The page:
About 30 seismic sensors are seeking a place to hang out for up to three years in the greater Pleasanton/Dublin/San Ramon, Calif., area.
These sensors will help U.S. Geological Survey scientists conduct the next step in vital research to better understand how earthquakes behave in and around the East San Francisco Bay.
USGS scientists have been operating a number of urban seismic arrays in the East San Francisco Bay area since 1999. The sensors in these surveys are strong motion instruments, designed to trigger when signals from a nearby earthquake are detected. Arrays are currently operating in private homes and businesses in San Lorenzo, San Leandro, Niles and Pleasanton.
Bay Area residents may be acquainted with USGS NetQuakes – a program to increase the number of seismic stations to augment permanent regional seismograph networks in major cities such as San Francisco. In contrast to NetQuakes stations, the instrumentation in the urban arrays for this current study are not designed to connect to a communication system in order to transmit to the USGS National Earthquake Information Center for real-time earthquake monitoring; rather, triggered data is collected and stored on a local disk and retrieved by scientists during maintenance visits twice a year.
The placement of stations in the urban arrays are carefully planned to answer specific seismic hazards research questions. The distance between stations 'tunes' the array to detect particular seismic waves in a manner similar to the way radios detect different stations by changing the frequency of the signal receiver. The pattern or distribution of stations is designed to capture the spatial variability in ground motion or site response.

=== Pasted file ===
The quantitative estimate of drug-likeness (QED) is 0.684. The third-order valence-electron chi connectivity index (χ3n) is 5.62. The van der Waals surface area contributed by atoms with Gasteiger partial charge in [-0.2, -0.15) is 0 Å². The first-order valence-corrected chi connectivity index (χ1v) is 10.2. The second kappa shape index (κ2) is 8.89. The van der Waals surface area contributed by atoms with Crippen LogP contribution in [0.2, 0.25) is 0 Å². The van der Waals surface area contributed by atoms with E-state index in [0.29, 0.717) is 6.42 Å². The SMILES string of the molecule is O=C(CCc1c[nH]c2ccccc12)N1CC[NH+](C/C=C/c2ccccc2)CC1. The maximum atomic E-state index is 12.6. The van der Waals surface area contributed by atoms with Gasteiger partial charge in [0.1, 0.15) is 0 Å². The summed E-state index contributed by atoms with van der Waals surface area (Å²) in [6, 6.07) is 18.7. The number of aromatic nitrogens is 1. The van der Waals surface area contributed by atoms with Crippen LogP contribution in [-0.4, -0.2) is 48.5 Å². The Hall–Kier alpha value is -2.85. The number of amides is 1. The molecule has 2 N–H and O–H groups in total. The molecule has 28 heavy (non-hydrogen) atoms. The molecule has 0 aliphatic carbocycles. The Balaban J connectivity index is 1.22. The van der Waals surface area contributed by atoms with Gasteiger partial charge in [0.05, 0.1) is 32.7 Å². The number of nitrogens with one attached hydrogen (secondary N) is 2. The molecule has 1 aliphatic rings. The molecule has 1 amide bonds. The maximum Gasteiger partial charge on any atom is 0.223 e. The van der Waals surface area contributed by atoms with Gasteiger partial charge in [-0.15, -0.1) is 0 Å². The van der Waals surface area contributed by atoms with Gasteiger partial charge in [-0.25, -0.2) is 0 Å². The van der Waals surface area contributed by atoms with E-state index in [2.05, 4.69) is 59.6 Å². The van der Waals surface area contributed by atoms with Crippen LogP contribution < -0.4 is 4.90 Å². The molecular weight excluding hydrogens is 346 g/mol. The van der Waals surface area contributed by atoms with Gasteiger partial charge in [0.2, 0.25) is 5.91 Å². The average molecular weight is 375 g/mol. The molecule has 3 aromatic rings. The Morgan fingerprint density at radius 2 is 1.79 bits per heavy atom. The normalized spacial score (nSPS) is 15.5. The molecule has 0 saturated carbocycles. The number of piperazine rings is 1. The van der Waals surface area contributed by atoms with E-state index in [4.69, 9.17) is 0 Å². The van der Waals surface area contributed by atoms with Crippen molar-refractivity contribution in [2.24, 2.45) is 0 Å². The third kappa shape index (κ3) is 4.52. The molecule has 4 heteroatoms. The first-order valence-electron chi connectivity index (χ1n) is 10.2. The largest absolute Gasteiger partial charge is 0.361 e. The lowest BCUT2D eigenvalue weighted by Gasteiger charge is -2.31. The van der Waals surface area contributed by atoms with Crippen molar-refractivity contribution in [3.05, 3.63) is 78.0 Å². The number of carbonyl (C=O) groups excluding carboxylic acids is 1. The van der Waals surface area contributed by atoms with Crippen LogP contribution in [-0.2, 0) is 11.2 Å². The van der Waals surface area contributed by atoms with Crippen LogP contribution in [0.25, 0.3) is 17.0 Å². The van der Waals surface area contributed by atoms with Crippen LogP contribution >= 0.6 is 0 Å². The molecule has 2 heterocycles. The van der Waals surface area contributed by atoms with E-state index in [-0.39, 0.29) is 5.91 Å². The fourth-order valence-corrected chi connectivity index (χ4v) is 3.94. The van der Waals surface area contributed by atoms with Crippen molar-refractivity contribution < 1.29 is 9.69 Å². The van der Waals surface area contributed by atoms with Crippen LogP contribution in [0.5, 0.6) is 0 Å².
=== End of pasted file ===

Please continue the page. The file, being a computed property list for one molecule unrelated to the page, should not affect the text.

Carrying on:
The urban array sensors are set to trigger at specific sensitivities that increase the likelihood that acquired data will be earthquake signals rather than other noise sources. Like the NetQuakes stations, scientists hope to capture earthquake data for events as small as magnitude 2.0. Site response observed from small events can help predict ground motion behavior in larger events.
USGS scientists will be in the area during the month of June 2013 to meet with interested hosts and answer any questions they may have prior to deployment of the instruments in August.
Interested parties may visit the Volunteer Monitoring website for more detailed information and images about the project as well as contacts.